Yesterday you may have witnessed just a little bit of the righteous anger Democratic strategist Hilary Rosen aroused across the web for her comment that Ann Romney, a stay-at-home mother of five and breast cancer and MS survivor, “never worked a day in her life.” The remarks sent Democrats running for cover as everyday Americans took to the internet to protest her mischaracterization of stay-at-home women – the #AnnRomney and #HilaryRosen hashtags even exceeded #JustinBeiber on twitter, according to Politico.
Thinking she could still win the debate, Rosen dug in her heels with a series of additional tweets and comments claiming Mrs. Romney was incapable of providing her husband with good ideas on the economy. Rosen also claimed that, by choosing to stay at home and raise her five boys, Ann was “out of touch” with the rest of America. But as growing pressure from the public gave even liberals no choice but to abandon her, Rosen was forced to release and apology.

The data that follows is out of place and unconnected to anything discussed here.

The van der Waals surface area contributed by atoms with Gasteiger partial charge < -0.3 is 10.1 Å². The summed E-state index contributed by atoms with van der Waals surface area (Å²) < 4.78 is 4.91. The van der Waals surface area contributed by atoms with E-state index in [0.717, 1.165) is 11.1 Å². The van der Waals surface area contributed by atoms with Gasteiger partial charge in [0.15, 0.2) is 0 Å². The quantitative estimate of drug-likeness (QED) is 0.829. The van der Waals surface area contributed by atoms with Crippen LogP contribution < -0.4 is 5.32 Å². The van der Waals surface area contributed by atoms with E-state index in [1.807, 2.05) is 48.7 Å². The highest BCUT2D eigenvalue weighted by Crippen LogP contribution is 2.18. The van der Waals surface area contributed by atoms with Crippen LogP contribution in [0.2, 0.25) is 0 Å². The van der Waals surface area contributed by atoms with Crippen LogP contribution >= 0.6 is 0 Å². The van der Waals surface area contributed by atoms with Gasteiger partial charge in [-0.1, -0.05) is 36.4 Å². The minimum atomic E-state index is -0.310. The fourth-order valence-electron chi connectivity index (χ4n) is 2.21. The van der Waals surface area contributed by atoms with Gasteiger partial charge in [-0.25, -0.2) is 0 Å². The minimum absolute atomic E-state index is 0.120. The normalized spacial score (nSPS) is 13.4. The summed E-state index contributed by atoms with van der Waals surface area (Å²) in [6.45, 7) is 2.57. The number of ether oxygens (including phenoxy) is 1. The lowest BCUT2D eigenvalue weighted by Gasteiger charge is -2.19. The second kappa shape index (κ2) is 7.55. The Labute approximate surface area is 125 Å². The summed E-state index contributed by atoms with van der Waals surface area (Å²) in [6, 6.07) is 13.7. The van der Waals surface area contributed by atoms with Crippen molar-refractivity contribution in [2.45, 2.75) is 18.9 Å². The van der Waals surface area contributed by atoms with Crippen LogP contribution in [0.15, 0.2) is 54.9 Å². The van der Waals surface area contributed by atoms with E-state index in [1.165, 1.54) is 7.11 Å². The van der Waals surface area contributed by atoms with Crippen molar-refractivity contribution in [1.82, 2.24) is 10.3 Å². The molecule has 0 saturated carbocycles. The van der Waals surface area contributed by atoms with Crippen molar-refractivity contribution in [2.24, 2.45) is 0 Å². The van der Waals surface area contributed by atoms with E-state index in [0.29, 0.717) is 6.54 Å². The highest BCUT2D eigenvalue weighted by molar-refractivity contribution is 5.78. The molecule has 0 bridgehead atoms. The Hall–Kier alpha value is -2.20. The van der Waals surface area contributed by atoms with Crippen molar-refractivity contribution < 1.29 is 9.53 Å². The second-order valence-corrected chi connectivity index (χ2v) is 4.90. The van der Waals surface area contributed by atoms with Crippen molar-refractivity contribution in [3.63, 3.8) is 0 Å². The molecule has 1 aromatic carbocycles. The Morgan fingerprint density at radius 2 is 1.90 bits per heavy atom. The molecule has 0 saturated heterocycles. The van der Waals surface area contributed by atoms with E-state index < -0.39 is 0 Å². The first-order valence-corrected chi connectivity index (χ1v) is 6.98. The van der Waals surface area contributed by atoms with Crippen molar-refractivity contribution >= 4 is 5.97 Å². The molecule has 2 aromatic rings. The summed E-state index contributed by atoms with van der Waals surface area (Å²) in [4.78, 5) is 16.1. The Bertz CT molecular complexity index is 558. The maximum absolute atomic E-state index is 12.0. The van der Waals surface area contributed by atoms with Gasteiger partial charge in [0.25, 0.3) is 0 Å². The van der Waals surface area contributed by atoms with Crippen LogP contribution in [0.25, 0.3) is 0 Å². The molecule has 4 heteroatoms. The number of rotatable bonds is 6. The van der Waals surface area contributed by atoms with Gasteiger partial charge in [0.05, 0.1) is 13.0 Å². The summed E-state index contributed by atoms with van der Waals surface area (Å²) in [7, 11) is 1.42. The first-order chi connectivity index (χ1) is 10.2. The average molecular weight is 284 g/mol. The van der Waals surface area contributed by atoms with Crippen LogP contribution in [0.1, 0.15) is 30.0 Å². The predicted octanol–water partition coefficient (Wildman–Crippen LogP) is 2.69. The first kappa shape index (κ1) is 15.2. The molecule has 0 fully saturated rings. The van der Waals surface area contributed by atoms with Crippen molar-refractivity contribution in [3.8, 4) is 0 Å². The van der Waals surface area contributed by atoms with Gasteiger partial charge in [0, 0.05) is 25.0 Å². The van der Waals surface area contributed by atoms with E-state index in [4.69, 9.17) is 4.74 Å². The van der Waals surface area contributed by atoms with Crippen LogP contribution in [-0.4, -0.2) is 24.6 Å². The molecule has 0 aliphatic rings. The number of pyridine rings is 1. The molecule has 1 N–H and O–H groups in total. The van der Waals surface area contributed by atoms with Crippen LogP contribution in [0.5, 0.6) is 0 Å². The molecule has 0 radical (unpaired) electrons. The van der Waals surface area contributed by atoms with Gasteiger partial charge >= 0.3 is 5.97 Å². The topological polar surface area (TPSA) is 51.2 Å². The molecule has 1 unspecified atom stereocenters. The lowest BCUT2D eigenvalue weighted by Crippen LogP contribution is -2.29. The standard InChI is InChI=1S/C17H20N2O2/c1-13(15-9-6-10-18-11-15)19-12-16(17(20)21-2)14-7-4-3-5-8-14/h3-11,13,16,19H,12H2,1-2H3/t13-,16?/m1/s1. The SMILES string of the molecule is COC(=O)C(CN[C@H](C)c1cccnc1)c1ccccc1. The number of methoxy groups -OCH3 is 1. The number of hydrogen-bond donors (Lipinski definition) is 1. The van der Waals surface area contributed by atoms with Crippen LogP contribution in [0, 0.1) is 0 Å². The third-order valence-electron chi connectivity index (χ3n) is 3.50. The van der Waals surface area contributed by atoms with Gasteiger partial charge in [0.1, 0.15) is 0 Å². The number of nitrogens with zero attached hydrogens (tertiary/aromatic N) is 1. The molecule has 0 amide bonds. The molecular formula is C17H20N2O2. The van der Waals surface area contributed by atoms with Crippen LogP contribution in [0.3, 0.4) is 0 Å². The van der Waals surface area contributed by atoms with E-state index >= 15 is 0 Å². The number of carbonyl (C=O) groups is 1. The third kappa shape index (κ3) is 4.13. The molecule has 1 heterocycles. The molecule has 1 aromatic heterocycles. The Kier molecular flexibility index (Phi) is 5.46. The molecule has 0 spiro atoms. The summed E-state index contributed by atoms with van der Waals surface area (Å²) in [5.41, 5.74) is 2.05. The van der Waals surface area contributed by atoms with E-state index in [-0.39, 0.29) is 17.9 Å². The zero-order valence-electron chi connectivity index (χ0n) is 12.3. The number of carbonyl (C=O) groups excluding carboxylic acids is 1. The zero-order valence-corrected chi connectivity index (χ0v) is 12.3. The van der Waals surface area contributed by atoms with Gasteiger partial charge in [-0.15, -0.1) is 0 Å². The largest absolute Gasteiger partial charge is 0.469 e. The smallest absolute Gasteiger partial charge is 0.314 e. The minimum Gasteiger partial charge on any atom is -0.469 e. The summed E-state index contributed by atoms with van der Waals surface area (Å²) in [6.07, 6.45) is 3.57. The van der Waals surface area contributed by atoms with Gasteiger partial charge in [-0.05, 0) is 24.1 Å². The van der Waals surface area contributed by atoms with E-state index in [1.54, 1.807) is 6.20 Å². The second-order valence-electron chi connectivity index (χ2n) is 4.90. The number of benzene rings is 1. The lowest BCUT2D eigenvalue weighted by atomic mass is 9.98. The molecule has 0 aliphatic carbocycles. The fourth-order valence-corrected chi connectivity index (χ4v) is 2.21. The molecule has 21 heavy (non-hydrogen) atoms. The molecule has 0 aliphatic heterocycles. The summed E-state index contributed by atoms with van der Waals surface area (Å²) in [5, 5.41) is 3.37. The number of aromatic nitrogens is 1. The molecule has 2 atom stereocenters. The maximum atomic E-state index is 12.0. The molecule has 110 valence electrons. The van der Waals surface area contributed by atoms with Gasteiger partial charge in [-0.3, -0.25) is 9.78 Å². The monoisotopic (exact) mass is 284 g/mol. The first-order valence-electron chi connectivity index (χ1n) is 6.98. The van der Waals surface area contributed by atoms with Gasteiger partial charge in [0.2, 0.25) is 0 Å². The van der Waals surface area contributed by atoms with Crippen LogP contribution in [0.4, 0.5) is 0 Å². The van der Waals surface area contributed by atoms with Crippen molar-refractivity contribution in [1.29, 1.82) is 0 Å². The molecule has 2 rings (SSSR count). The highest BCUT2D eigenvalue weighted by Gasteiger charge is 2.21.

The apology, which can be read here, starts of with a nice dose of self-pity. But then Rosen arrogantly calls the public fury that she sparked – get this – fake! Read for yourself:
“Spare me the faux anger from the right who view the issue of women’s rights and advancement as a way to score political points… I don’t need lectures from the Republican National Committee on supporting women…”
She then claims that she has no judgements about women who choose to be stay-at-home moms (though her repeated abuse of such women on twitter and on additional TV appearances contradicts this). She finally claims that people only care about her comments because they concern Mitt Romney’s wife. After earlier referring to the ire she drew from conservatives as “phony,” this so-called apology resembles nothing more than a condescending swipe at important role stay-at-home moms play in American life.
None of the anger I saw last night was fake. Most of you out there agreed with me – Hilary Rosen’s words represent nothing less than an attack on the traditional values of motherhood. Staying at home and raising a family might not fulfill the feminist definition of “work,” but I can assure you that it’s one of the hardest jobs in the world… something the Obama campaign would do well to keep in mind from now on.